The official launch of the conference was held the next day at the Malacca International Trade Centre (MITC) after the first Plenary Talk. It was graced by the current Deputy Minister of Health, who apparently had also been an anaesthetic medical officer many years back before he launched into his political career. It was truly an affair filled with pomp and grandeur with many protocol personnel around. We were then shown the exhibition area where many companies had set up their booths to display their newest and best products. It was truly an eye opening experience for us all. Some took the opportunity to learn about new products while others decided to go booth hopping for various promotional items being handed out.
It was then back to the various symposiums and plenary meetings. There was a fair bit of emphasis on medico-legal aspects of medical practice, in view of the changing practice of medicine and an increased knowledge of patients towards their rights. The take home message was the mantra of "Communication, communication, communication". Apart from that, there were also symposiums on Paediatric Anaesthesia, Obstetric Anaesthesia and Critical Incident Reporting as well as lectures on updates in anaesthesia covering two new drugs; levobupivacaine and sugamaddex. One of the most interesting talks was by Dato Dr Hassan Ariff on Awake Coronary Bypass Graft under regional anaesthesia. Almost everyone held their breath when he showed us video clips of the procedure. His talk ended short of a standing ovation.
The MSA Award and The Young Investigators Award were also up for grabs for the best research project or case presentation. As usual, the Annual General Meetings of both the College of Anaesthesiologists and Malaysian Society of Anaethesiologists were held during the first and second afternoon of the conference, respectively.
The families of delegates were not forgotten as there were many social activities organized for them. Among the programs held were visits to the zoo, AFamosa, Jonker Walk as well as a telematch. There was also a colouring competition held for the children, allowing their creative juices to flow.
The nights were also filled with activities and a grand dinner was held at the Renaissance Grand Ballroom on the first night of the conference. Several delegates went home with various lucky draw prizes. Entertainment came in the form of a cultural dance group which performed various local dances. The program on the second night was dinner at Perkampungan Ikan Bakar Umbai which allowed many of us to let our hair down and have fun while enjoying a sumptious seafood dinner. Many delegates were invited to take the stage and perf o rm some karaoke songs. Some were invited to participate in various games.
Overall, the Annual Scientific Meeting was a successful effort and we truly wish to thank and congratulate the organizing committee for a job well done. I for one, look forward to attending the next ASM, wherever it may be.
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A 24 year old male pedestrian was hit by a lorry while crossing a road. He was brought in to the A&E by paramedics about 1 hour after the incident. He sustained right lower limb crush injury and right 3rd, 4th and 5th rib fractures with right lung contusion. Clinical and radiological examinations done did not show any brain, spine or intra-abdominal injuries.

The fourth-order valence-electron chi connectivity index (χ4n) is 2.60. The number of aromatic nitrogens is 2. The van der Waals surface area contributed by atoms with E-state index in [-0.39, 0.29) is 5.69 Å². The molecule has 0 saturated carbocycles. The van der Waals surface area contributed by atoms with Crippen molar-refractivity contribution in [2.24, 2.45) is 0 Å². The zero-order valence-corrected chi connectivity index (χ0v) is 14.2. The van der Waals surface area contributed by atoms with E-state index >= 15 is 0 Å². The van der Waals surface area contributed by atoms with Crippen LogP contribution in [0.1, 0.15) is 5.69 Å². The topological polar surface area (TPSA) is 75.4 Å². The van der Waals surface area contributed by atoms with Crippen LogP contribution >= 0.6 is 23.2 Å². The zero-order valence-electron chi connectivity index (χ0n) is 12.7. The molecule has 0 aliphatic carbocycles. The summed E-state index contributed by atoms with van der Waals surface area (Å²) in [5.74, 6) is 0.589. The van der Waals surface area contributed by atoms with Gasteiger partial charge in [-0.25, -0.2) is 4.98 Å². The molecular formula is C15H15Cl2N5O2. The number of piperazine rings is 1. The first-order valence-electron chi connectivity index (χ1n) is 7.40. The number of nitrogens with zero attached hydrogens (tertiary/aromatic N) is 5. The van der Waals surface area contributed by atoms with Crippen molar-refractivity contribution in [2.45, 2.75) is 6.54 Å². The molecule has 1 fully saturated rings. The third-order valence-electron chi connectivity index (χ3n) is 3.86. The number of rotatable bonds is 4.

The following was his arterial blood gas and biochemistry analysis on admission:
Please email your answers to email@example.com and include your full name and address. The first most correct answer will receive a copy of the book Manual of Anaesthesia by C Y Lee. Winners will be notified by email and will be announced in the next edition of Berita.
ANSWERS TO THE PREVIOUS CONTEST
Other causes include dextrocardia, wrong lead placement, Duchennes muscular dystrophy. Given the scenario (short as it was!) and combined with other ECG findings, right ventricular hypertrophy caused by obstructive sleep apnoea secondary to enlarged tonsils is the most correct answer.
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The tutors for the Saturday Refresher Courses were back in action!!
The courses were held on the 3rd floor conference room of the Department of Anaesthesia and Intensive Care, Hospital Kuala Lumpur from 8.30 to 10.30 a.m. Each trainee was required to pay a one-time fee of RM50 for the whole series of courses. Although the target group was exam sitting candidates, other medical officers were allowed and encouraged to join the course.
The course schedule were as follows:
|18 February 2006
|Assoc Prof Toh Khay Wee (IMU) - Respiratory physiology
|4 March 2006
|Assoc Prof Choy Yin Choy (HUKM) - Physiology viva I
|11 March 2006
|Assoc Prof Choy Yin Choy (HUKM) - Physiology viva II
|25 March 2006
|Dr Loo Wee Tze (HKL) - Renal physiology and the pharmacology of diuretics
|1 April 2006
|Dr Thong Chwee Ling (UMMC) - Gastrointestinal and endocrine physiology
|8 April 2006
|Prof Wang Chew Yin (UMMC) - Statistics
|22 April 2006
|Dr Rafidah Atan (HKL) - Neuromuscular blocking agent and the peripheral nerve stimulator
|30 April 2006
|Dr NorAzim Mohd Yunos (HKL) - CVS physiology
The Malaysian Society of Anaesthesiologists would like to thank the tutors for their kind contribution.
Have something to share with the rest of the anaesthetic community? And by that we dont just mean serious academic articles or reports. Came across a hilarious joke about surgeons recently? Share it with everyone! (as long as it isnt too offensive...).
All forms of contribution are encouraged from all levels of MSA members. Just email your contributions to the editor at firstname.lastname@example.org.